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(** #<nav><p class="series">../coq.html</p>
<p class="seriesprev">./RewritingInCoq.html</p>
<p class="seriesnext">./AlgebraicDatatypes.html</p></nav># *)
(** * A Study of Clight and its Semantics *)
(* begin hide *)
From Coq Require Import List.
Import ListNotations.
(* end hide *)
(** CompCert is a certified C compiler which comes with a proof of semantics
preservation. What this means is the following: the semantics of the C code
you write is preserved by CompCert compilation passes up to the generated
machine code.
I had been interested in CompCert for quite some times, and ultimately
challenged myself to study Clight and its semantics. This writeup is the
result of this challenge, written as I was progressing.
#<nav id="generatetoc"></nav>#
#<div id="history">site/posts/ClightIntroduction.v</div># *)
(** ** Installing CompCert *)
(** CompCert has been added to <<opam>>, and as a consequence can be very easily
used as a library for other Coq developments. A typical use case is for a
project to produce Clight (the highlevel AST of CompCert), and to benefit
from CompCert proofs after that.
Installing CompCert is as easy as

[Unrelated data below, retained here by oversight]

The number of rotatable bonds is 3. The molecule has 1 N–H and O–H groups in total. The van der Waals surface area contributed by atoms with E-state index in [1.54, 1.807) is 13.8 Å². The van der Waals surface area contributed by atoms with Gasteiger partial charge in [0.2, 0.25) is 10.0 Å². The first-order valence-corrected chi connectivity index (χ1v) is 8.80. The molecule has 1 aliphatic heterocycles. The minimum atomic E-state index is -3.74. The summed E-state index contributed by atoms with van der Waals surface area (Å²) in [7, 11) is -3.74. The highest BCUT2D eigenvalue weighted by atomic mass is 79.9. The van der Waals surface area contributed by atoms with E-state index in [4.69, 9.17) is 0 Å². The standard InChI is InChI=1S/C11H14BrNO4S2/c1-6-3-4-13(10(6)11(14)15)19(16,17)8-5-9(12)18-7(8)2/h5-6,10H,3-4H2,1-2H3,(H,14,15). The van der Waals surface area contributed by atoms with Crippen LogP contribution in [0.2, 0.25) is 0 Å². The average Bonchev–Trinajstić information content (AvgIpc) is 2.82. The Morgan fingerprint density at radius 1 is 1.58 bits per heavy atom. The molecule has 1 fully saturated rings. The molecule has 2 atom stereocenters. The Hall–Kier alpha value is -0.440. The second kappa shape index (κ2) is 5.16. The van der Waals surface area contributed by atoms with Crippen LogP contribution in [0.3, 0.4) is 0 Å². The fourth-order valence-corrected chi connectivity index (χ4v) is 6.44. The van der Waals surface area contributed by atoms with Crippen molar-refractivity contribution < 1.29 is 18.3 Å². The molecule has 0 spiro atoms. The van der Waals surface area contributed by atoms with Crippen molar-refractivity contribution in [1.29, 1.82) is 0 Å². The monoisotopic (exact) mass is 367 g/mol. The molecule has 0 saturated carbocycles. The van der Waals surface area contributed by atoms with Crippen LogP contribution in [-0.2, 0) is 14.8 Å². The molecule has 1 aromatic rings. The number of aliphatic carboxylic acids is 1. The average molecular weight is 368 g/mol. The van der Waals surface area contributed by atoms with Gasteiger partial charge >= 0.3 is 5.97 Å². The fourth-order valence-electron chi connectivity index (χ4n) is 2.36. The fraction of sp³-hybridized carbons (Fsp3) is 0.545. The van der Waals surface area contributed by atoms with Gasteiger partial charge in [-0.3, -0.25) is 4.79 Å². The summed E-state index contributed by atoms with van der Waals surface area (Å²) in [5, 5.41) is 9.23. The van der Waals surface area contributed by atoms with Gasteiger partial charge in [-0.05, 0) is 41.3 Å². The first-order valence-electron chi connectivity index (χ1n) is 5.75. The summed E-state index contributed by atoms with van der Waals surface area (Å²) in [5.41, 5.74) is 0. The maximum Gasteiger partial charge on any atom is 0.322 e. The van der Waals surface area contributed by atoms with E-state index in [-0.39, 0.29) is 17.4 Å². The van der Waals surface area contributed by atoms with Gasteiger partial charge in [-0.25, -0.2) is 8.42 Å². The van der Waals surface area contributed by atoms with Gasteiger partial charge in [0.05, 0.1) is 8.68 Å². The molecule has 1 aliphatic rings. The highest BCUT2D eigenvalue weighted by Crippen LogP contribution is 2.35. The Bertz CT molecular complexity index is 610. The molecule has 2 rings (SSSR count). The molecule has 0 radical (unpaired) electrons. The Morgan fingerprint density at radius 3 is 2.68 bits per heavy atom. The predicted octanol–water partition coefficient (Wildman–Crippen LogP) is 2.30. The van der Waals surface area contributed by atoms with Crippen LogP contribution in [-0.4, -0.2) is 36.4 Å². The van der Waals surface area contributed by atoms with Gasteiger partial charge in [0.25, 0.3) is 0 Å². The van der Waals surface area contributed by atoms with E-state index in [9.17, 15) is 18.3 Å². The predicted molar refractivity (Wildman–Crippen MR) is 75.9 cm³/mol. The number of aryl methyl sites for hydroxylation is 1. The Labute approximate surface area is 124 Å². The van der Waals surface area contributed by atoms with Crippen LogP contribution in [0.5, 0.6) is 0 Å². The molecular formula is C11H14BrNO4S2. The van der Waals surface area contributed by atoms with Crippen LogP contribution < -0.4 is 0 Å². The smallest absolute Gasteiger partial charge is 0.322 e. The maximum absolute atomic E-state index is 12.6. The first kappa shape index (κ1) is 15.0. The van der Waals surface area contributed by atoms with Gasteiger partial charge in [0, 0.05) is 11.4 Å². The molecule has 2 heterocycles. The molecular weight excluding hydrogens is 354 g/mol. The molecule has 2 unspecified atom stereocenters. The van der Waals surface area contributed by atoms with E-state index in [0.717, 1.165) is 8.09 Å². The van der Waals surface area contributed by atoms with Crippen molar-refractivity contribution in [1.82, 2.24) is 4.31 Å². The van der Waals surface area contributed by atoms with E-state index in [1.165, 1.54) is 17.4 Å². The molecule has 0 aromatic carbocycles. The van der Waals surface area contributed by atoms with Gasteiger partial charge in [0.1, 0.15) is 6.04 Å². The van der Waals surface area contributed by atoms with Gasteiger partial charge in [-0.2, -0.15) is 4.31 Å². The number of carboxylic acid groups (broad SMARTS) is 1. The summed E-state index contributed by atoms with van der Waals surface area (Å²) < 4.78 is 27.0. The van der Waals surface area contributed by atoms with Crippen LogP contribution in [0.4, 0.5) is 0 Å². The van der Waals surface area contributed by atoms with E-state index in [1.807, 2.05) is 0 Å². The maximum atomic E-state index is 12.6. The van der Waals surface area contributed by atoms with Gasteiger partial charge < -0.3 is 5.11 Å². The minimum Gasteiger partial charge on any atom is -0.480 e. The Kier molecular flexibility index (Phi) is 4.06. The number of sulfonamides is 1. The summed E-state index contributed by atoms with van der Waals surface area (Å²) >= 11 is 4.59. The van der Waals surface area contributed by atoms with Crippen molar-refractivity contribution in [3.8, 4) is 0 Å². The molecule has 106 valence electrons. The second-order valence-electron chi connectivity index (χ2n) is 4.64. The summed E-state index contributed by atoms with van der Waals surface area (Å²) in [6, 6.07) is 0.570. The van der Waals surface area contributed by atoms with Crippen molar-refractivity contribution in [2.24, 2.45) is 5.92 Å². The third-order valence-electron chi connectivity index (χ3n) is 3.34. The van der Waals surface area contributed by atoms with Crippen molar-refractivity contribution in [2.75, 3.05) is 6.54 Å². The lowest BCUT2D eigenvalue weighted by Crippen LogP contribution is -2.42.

<<
opam install coqcompcert
>>
More precisely, this article uses #<code>coqcompcert.3.8</code>#.
Once <<opam>> terminates, the <<compcert>> namespace becomes available. In
addition, several binaries are now available if you have correctly set your
<<PATH>> environment variable. For instance, <<clightgen>> takes a C file as
an argument, and generates a Coq file which contains the Clight generated by
CompCert. *)
(** ** Problem Statement *)
(** Our goal for this first writeup is to prove that the C function
<<
int add (int x, int y) {
return x + y;
}
>>
returns the expected result, that is <<x + y>>. The <<clightgen>> tool
generates (among other things) the following AST (note: I have modified it
in order to improve its readability). *)
From compcert Require Import Clight Ctypes Clightdefs AST
Coqlib Cop.
Definition _x : ident := 1%positive.
Definition _y : ident := 2%positive.
Definition f_add : function :=
{ fn_return := tint
; fn_callconv := cc_default
; fn_params := [(_x, tint); (_y, tint)]
; fn_vars := []
; fn_temps := []
; fn_body := Sreturn
(Some (Ebinop Oadd
(Etempvar _x tint)
(Etempvar _y tint)
tint))
}.
(** The fields of the [function] type are pretty selfexplanatory (as it is
often the case in CompCert’s ASTs as far as I can tell for now).
Identifiers in Clight are ([positive]) indices. The [fn_body] field is of
type [statement], with the particular constructor [Sreturn] whose argument
is of type [option expr], and [statement] and [expr] look like the two main
types to study. The predicates [step1] and [step2] allow for reasoning
about the execution of a [function], step by step (hence the name). It
appears that <<clightgen>> generates Clight terms using the function call
convention encoded by [step2]. To reason about a complete execution, it
appears that we can use [star] (from the [Smallstep] module) which is
basically a trace of [step]. These semantics are defined as predicates (that
is, they live in [Prop]). They allow for reasoning about